Keeping a Positive Attitude

Sep 5 08:14 2011 Blair Sutherland Print This Article


The outlook that we have when approaching a potential position of employment is much more important than most of us realize. All of the little things that we are supposed to remember are directly or indirectly associated with the attitude that we have. Little things like a firm handshake,Guest Posting posture, eye contact and appropriate dress reflect the disposition that we have chosen. 

 

When I say chosen, I mean exactly that. We choose our attitude. With every outside force that acts upon us, we choose our own reaction to it. Whether it is unbelievable good fortune or tragic misfortune, the way we own up to it is our own decision. Sometimes we default to feeling sad if something doesn't go our way, or happy if we encounter a pleasurable situation. Those reactions are usually visceral and largely uncontrolled. With a bit of discipline we can take control of our reactions, moods, and attitudes and eventually mold our own personality.

 

Now, before you roll your eyes and start thinking that I fancy myself some kind of motivational guru, let me bring all of this back to the point. Your attitude regarding your job search and especially your interviews is crucial to your success in this endeavor. At this point you cannot afford to be undisciplined. You need to capture every advantage and employ every tool that you can grasp. 

 

Being in the hunt for a job takes a lot of work. When you are serious about looking for employment, it becomes your job, until you get a job. There are many tasks that are involved to make the search effective. There are companies to research and websites to navigate. There is the process of creating and fine-tuning your resume. Then there is the tedium of sending out resume after resume, and plodding through all of the mindless steps required just to get an employer to know you exist. Each of the projects that are required to secure a good position is part of a whole, an overarching thematic device, designed to get you back into the workforce.

 

Most of this work doesn't require heavy lifting or lots of travel. Even so, it can be some of the most exhausting work that you will do. Why is that? Just look at the position that you start off in. At the inception of the project, you are probably demoralized from a recent job loss, or exasperated by an unfulfilling job, either intellectually or financially. The job search doesn't have a paycheck attached, and it requires self-motivation with no tangible incentive, other than the promise of eventual employment. Incentive born of desperation is really not a good place to start, but that is exactly the place from which most of us begin.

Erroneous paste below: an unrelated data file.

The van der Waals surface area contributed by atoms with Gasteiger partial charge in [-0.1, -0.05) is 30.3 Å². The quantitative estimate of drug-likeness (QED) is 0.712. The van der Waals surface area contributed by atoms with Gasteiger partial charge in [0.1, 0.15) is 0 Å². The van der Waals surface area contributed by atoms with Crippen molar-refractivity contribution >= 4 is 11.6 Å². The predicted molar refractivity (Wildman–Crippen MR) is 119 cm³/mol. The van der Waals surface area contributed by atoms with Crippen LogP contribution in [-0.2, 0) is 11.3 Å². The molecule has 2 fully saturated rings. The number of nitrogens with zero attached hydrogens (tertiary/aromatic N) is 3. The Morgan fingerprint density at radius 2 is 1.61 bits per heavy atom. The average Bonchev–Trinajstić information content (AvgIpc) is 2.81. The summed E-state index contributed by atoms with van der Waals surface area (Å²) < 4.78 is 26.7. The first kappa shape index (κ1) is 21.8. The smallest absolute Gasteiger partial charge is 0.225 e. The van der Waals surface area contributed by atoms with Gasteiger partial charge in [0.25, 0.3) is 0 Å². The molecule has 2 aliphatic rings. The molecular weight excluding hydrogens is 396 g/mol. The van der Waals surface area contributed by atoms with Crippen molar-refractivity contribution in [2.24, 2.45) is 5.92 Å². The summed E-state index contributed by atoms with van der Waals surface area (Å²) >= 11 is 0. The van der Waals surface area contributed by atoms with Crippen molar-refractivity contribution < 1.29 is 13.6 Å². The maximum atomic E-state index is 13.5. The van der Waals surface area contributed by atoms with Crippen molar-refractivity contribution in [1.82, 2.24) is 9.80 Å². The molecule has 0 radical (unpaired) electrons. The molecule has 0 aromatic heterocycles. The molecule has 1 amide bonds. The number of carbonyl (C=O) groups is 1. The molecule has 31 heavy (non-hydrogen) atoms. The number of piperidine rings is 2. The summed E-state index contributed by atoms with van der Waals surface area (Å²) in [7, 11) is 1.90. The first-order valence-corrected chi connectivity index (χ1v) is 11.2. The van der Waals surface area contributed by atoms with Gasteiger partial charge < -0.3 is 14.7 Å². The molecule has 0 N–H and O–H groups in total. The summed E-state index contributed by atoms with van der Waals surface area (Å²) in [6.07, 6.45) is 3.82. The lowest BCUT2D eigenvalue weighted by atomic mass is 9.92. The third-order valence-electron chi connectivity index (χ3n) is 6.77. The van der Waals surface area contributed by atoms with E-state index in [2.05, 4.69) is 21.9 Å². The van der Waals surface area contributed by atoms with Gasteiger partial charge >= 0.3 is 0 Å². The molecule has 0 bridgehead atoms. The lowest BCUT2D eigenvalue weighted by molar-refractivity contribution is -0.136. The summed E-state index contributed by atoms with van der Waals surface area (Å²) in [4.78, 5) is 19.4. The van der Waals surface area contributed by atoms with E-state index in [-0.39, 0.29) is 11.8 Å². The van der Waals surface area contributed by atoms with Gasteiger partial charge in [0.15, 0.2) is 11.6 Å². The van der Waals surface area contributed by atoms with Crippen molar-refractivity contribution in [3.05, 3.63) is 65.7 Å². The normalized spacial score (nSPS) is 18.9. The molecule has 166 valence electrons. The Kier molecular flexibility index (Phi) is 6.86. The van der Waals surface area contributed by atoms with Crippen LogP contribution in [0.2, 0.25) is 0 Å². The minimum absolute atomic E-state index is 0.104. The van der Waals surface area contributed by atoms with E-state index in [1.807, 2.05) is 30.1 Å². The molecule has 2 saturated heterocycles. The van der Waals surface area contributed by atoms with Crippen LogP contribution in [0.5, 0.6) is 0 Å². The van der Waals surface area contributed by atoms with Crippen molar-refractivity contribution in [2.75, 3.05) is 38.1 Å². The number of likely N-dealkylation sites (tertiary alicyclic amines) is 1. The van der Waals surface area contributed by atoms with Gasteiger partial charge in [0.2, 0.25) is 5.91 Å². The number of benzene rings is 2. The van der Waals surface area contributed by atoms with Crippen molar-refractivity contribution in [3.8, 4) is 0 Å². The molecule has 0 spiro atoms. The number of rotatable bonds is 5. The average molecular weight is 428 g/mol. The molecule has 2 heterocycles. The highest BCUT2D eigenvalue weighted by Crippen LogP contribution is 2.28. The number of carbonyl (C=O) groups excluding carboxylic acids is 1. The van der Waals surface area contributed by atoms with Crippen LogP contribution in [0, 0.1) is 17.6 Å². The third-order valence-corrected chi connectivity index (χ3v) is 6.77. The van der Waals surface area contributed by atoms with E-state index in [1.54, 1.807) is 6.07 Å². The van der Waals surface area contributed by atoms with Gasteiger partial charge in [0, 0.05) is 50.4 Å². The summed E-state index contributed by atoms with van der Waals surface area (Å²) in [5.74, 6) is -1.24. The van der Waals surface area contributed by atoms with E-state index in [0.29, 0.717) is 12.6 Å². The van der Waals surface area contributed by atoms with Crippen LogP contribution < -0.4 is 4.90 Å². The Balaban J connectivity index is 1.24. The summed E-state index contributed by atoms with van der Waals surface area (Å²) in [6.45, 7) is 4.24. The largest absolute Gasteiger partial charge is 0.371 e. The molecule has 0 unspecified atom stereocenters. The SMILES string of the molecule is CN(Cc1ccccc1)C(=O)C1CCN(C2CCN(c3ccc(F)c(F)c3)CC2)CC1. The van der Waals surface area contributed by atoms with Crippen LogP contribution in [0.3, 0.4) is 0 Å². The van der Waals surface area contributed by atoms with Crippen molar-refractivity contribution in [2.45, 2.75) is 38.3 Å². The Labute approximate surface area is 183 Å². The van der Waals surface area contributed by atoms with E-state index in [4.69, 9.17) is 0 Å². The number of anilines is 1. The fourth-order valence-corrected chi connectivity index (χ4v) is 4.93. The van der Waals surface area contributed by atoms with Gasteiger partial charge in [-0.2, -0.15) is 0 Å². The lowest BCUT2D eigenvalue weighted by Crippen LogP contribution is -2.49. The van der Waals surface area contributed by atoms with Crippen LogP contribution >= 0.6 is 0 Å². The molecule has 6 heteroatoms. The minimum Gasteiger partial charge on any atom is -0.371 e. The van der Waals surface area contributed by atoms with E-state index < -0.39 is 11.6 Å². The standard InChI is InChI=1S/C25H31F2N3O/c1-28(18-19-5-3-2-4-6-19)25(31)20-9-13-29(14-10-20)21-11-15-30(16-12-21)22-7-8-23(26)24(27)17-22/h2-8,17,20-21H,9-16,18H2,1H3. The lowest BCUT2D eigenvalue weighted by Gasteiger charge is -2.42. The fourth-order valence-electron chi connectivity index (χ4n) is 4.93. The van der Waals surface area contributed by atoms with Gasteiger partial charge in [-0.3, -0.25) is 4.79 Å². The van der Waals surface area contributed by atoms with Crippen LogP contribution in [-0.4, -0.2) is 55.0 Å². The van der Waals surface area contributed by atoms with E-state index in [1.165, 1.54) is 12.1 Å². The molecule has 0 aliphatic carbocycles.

Starting from such an unenviable position makes it crucial that we are mentally prepared for the adventure upon which we are embarking. 

 

So back to the motivational stuff. Like I said, I am not a motivational guru, but there are tools and exercises that these people employ, which are most impressive. When I have used them, I have had the most prosperous times of my career. When I have disrespected or ignored them, my prosperity has waned. Dismiss them at your own peril.

 

So vast is this discipline of mental toughness, I won't even begin to approach a study of it here. I will point you in the right direction. Start out with the classics, the ones that started it all. There are three books that I consider the founding fathers of the genre. The first two were written in the 1930s, when the country badly needed a morale boost. The last was written at the onset of the modern self-help movement and is considered one of its cornerstones. First is “Think and Grow Rich” by Napoleon Hill. Second is “How to Win Friends and Influence People” by Dale Carnegie. Third is “The Power of Positive Thinking” by Norman Vincent Peale.

 

Steel yourself against any type of negativity as you begin your quest. Practice techniques such as visualization, neuron-linguistic-programming and meditation. Employ them daily and don't let up. Mental discipline is like any other muscle in your physical body. If it is exercised and maintained it will grow. If it is neglected it will atrophy. Find out which ones work for you and stay with them. You will find that they will continue to help you well beyond your success in securing your next job.

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Blair Sutherland
Blair Sutherland

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